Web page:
Regretting fatherhood in Spain




parental regret, paternal regret, working conditions, work-life balance, childcare


Objective: In this first study of its kind in Spain, we analyse the scope of and reasons underlying paternal regret.

Background: Research on parental regret, a subject only recently broached by analysts, tends to focus on motherhood. Regretting fatherhood has been only scantly researched. In this study we test the effects of intensive fathering, the use of different care resources, economic and employment conditions, and satisfaction with respondents’ partnership on their regret for having children.

Method: The analysis is based on an online survey of parents of children under 7 years old (QUIDAN Survey) A total of 3100 parents were interviewed, with the sample evenly distributed by sex and youngest child’s age, and proportional by parents’ highest level of schooling and place of residence. The weighted subsample used in this article included 1374 fathers. The hypotheses are tested with logistic regression.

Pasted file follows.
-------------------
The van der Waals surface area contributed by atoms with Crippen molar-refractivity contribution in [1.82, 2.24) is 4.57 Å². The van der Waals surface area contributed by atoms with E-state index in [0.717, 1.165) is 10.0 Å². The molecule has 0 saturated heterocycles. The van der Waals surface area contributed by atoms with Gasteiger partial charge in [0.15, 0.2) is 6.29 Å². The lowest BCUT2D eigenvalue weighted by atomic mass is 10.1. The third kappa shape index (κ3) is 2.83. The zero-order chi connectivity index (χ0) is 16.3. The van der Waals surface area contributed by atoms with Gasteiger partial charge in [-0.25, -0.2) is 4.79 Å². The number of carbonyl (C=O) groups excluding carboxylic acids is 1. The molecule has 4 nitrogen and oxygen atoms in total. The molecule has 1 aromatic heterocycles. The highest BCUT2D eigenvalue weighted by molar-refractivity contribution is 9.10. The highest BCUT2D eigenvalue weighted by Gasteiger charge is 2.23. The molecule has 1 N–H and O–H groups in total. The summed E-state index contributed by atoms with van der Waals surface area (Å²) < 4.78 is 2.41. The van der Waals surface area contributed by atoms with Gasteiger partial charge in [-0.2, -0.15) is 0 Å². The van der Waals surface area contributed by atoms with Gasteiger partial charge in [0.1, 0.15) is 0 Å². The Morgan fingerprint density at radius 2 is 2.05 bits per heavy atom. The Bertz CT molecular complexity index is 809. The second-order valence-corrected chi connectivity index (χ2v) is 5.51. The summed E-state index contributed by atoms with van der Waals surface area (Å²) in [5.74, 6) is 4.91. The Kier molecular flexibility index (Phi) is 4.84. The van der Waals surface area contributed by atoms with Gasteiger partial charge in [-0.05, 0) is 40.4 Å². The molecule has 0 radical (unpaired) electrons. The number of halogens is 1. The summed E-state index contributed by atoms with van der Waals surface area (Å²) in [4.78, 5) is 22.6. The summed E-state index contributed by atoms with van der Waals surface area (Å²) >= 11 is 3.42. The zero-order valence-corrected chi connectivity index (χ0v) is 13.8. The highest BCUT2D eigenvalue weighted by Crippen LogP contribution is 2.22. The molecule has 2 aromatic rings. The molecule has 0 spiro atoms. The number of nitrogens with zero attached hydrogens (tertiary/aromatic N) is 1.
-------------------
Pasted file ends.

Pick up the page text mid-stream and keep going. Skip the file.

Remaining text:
Results: The social factors associated with a greater likelihood of regret include circumstances that challenge men’s role as primary breadwinner, a negative impact of fatherhood on job career, a high dependence on grandparents for balancing working and private lives and partnership dissatisfaction. A relationship between intensive fathering and regret could not be observed.

Conclusion: The findings show the extent of paternal regret to be fairly limited, similar to the proportion reported for maternal regret. Paternal regret is mainly associated with family and working circumstances.


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How to Cite

Meil, G., Romero-Balsas, P., & Muntanyola-Saura, D. . (2023). Regretting fatherhood in Spain. Journal of Family Research, 35, 37–52.